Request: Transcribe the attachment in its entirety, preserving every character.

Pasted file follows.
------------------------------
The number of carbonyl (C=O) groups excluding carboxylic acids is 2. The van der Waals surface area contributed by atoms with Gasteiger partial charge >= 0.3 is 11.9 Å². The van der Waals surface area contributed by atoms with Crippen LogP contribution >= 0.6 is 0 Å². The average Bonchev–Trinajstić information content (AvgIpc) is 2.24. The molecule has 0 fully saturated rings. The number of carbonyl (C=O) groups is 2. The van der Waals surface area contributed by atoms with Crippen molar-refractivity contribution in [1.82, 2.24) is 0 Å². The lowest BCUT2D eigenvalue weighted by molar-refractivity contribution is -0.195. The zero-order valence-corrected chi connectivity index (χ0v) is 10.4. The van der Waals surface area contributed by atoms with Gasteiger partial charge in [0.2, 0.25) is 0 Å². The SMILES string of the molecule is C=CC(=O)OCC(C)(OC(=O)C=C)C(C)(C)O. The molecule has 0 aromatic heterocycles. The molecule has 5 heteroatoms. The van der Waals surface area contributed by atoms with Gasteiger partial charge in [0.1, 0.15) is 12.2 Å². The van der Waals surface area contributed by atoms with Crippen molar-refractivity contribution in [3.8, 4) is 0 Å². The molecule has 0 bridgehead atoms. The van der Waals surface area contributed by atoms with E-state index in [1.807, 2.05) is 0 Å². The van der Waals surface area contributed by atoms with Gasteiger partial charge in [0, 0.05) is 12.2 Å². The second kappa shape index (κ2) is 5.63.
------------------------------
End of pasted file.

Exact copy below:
The number of carbonyl (C=O) groups excluding carboxylic acids is 2. The van der Waals surface area contributed by atoms with Gasteiger partial charge >= 0.3 is 11.9 Å². The van der Waals surface area contributed by atoms with Crippen LogP contribution >= 0.6 is 0 Å². The average Bonchev–Trinajstić information content (AvgIpc) is 2.24. The molecule has 0 fully saturated rings. The number of carbonyl (C=O) groups is 2. The van der Waals surface area contributed by atoms with Crippen molar-refractivity contribution in [1.82, 2.24) is 0 Å². The lowest BCUT2D eigenvalue weighted by molar-refractivity contribution is -0.195. The zero-order valence-corrected chi connectivity index (χ0v) is 10.4. The van der Waals surface area contributed by atoms with Gasteiger partial charge in [0.2, 0.25) is 0 Å². The SMILES string of the molecule is C=CC(=O)OCC(C)(OC(=O)C=C)C(C)(C)O. The molecule has 0 aromatic heterocycles. The molecule has 5 heteroatoms. The van der Waals surface area contributed by atoms with Gasteiger partial charge in [0.1, 0.15) is 12.2 Å². The van der Waals surface area contributed by atoms with Crippen molar-refractivity contribution in [3.8, 4) is 0 Å². The molecule has 0 bridgehead atoms. The van der Waals surface area contributed by atoms with E-state index in [1.807, 2.05) is 0 Å². The van der Waals surface area contributed by atoms with Gasteiger partial charge in [0, 0.05) is 12.2 Å². The second kappa shape index (κ2) is 5.63.